A new issue of The Caravan is out. From Outlook India, a special issue on the Reforms Vicenary: 1991-2011. The jury is still out on this one. The ABC of the 2G Scam: Much has been said about the telecom scam, but little has really been understood. A review of India Calling: An Intimate Portrait of a Nation's Remaking by Anand Giridharadas. A review of Makers of Modern India by Ramachandra Guha, The Rediscovery of India by Meghnad Desai and India: A Portrait by Patrick French (and more and more). From the latest issue of Bookforum, the Don of Delhi: With his eye for the exotic, William Dalrymple has become India's authority on its Mughal past. The Literary Raj: For all their posturing and weighty pretences, the Indian elite’s life of letters is still strangely beholden to the British. A literary festival sparks a fierce debate about Britain's colonial legacy — and shows that Indian authors have much to offer the world. Despite criticism of the festival’s cofounder William Dalrymple, the Jaipur festival continues to draw big crowds for another year of stunning talent (and more). From Tehelka, a special issue on original fiction. The Caste Buster: Ravindra Misal rejected tradition to become a self-made man — with his “personality contests” and idiomatic-English lessons, he’s trying to help others do the same. Casual sex is taboo no more — a young nation gets all frisky and experimental between the sheets. How “Hindu” is yoga after all? Meera Nanda investigates.

Shilpi Bhattacharya (Jindal): The Desire for Whiteness: Can Law and Economics Explain It? Thomas Nagel reviews The Memory Chalet by Tony Judt. The National Hobo Convention, the argest gathering of hobos in the country, has been meeting annually in Britt, Iowa since 1900. Michael Flaherty, author of The Textures of Time, explains how and why we sense time the way we do. Does more information mean we know less? We pay a price for all the information we consume these days — and it's knowing less. A review of Revolutions in the Atlantic World: A Comparative History by Wim Klooster. Yes, it can be rational to vote — maybe if 90% of well-educated, older white people do something, we shouldn't be so quick to dismiss it as "irrational". FCC v. AT&T reveals the limits of corporate personhood at the Supreme Court. A network of spies run by Duane R. Clarridge shows how private citizens can exploit the chaos of rivalries inside the government to carry out their agenda. Does Nikki Haley, the new governor of South Carolina, signal a fundamental change in the GOP’s relationship with women, and in the GOP itself? L. Randall Wray advances three fundamental propositions regarding money. Sit, stay, parse, good girl: A border collie knows 1,022 proper nouns, a record that displays the unexpected depths of the canine mind. A review of The Philosophy of Wine: A Case of Truth, Beauty and Intoxication by Cain Todd. Does self-help actually help anyone?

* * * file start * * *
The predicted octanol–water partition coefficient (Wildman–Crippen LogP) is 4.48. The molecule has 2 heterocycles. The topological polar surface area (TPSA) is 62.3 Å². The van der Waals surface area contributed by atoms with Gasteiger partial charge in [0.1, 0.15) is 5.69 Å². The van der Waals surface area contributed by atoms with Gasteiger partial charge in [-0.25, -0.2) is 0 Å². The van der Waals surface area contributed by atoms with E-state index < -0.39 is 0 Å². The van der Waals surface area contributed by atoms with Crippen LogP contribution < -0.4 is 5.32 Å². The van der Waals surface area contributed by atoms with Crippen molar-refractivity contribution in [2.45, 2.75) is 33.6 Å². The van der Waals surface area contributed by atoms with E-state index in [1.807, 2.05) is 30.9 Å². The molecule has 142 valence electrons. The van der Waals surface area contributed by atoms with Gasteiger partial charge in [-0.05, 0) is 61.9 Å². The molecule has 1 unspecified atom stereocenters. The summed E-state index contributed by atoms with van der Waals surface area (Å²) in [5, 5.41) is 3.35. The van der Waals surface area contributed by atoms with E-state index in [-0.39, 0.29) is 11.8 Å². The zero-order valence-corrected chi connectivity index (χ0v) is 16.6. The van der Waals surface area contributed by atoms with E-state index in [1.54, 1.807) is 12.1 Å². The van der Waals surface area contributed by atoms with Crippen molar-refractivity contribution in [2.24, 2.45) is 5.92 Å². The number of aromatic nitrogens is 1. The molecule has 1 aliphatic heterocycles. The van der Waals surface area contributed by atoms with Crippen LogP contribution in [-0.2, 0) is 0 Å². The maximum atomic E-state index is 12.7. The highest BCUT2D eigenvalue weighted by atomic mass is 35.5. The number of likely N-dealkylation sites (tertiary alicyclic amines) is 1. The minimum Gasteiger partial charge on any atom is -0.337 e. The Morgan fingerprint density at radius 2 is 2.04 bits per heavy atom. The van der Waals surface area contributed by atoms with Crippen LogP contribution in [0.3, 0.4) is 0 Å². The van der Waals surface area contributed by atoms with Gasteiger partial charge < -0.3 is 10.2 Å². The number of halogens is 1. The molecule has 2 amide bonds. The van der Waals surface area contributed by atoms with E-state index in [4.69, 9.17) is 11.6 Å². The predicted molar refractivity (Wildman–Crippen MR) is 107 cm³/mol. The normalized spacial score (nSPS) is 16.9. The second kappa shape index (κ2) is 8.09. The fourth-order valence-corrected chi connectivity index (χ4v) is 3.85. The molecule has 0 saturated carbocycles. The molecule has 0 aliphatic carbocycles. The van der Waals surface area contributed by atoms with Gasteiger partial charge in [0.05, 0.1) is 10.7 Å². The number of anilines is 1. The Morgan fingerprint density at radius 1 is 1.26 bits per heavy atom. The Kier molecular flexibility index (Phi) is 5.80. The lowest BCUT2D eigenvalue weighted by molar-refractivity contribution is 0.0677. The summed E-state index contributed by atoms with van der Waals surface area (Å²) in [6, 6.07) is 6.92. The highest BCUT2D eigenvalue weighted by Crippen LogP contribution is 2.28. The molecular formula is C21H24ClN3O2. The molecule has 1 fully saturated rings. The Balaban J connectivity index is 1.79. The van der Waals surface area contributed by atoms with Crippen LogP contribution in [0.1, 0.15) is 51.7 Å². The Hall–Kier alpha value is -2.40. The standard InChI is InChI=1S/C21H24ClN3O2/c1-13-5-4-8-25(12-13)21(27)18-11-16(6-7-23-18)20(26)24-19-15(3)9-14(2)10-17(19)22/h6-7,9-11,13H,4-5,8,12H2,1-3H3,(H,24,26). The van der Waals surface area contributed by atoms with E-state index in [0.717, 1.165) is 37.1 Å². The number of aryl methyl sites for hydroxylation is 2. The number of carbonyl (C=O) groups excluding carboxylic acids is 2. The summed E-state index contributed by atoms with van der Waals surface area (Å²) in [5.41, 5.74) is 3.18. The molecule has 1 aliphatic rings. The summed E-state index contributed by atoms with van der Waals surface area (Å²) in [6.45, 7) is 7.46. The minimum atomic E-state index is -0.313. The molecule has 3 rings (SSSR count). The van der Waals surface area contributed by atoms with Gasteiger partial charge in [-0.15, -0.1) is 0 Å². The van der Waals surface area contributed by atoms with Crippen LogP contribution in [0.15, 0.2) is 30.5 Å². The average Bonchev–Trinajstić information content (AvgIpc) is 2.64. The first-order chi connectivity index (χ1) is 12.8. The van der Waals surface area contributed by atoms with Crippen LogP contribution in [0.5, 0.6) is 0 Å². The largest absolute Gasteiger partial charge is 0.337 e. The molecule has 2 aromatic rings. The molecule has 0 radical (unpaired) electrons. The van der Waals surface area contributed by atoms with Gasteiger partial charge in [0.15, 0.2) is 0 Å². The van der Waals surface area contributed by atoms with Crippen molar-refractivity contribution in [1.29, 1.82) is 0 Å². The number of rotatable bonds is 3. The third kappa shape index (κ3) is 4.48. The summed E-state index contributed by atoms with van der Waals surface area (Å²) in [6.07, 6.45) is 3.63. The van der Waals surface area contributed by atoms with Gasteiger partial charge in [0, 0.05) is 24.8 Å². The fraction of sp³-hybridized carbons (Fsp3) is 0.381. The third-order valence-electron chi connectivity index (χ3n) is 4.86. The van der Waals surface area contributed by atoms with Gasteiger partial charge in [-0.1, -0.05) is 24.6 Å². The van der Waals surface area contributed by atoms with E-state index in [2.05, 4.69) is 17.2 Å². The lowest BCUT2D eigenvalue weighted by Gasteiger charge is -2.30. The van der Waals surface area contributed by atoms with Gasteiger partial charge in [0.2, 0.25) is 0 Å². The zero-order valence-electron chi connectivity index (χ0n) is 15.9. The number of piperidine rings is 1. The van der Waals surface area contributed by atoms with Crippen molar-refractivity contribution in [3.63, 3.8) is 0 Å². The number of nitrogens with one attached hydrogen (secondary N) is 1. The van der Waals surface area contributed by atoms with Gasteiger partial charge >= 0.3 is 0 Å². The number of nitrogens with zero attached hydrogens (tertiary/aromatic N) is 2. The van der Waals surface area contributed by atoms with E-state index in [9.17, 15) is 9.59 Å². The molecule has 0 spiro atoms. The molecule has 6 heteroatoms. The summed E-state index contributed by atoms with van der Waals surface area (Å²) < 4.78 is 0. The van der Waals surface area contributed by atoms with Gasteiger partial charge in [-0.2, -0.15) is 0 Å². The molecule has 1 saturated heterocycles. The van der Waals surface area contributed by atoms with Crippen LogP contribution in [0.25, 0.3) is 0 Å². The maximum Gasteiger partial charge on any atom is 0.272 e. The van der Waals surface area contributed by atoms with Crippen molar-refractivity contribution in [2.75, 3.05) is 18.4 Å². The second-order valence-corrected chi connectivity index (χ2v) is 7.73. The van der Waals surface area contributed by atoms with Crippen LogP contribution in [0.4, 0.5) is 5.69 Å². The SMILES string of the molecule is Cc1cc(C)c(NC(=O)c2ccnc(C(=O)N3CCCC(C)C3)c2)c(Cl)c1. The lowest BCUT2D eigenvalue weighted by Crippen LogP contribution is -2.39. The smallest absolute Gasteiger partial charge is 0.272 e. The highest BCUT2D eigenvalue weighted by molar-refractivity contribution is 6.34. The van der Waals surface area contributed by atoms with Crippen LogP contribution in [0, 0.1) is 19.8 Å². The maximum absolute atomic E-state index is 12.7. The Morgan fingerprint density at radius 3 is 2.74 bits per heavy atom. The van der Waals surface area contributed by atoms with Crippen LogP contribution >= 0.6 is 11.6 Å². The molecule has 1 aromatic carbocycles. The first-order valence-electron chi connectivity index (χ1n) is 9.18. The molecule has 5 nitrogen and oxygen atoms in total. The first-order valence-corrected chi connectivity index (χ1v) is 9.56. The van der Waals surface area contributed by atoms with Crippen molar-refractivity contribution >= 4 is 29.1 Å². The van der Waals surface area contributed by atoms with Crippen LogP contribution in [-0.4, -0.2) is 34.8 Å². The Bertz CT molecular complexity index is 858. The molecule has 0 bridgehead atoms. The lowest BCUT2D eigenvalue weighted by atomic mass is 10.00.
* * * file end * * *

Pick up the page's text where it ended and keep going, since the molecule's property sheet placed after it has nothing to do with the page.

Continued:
From Thought Catalog, a look at five emotions invented by the Internet and a comprehensive list of the different types of people there are on the internet. You don't actually hate Facebook; it's just something you're saying because you think it makes you more interesting. The Web is now the last place you should read anything: Reading on the Web has never been a very satisfying experience — new tools mark the beginning of its end. What do Google, Ask and Bing search results mean? It's easy to think search engine queries could provide a gold mine of data, but it's not easy to know how to exploit. Why the Internet is a great tool for totalitarians: A review of The Net Delusion: How Not to Liberate the World by Evgeny Morozov (and more and more). How the online "temple of the mind" became the go-to site for looking stuff up: A drama told in the open-source style of Wikipedia. Mike Rugnetta of the website knowyourmeme.com talks about what constitutes a meme and how the internet is the ideal place for them to grow. A look at the ten most expensive domain names ever purchased, according to the Times of India (with musical accompaniment). Cyberwar is harder than it looks: Internet vulnerability to attacks exaggerated, says new report. Let’s take the time to remember all of the things that made Myspace the ultimate “place for friends” — and enemies. Facebook has provided a way to maintain real-life relationships in a fractured, dynamic world.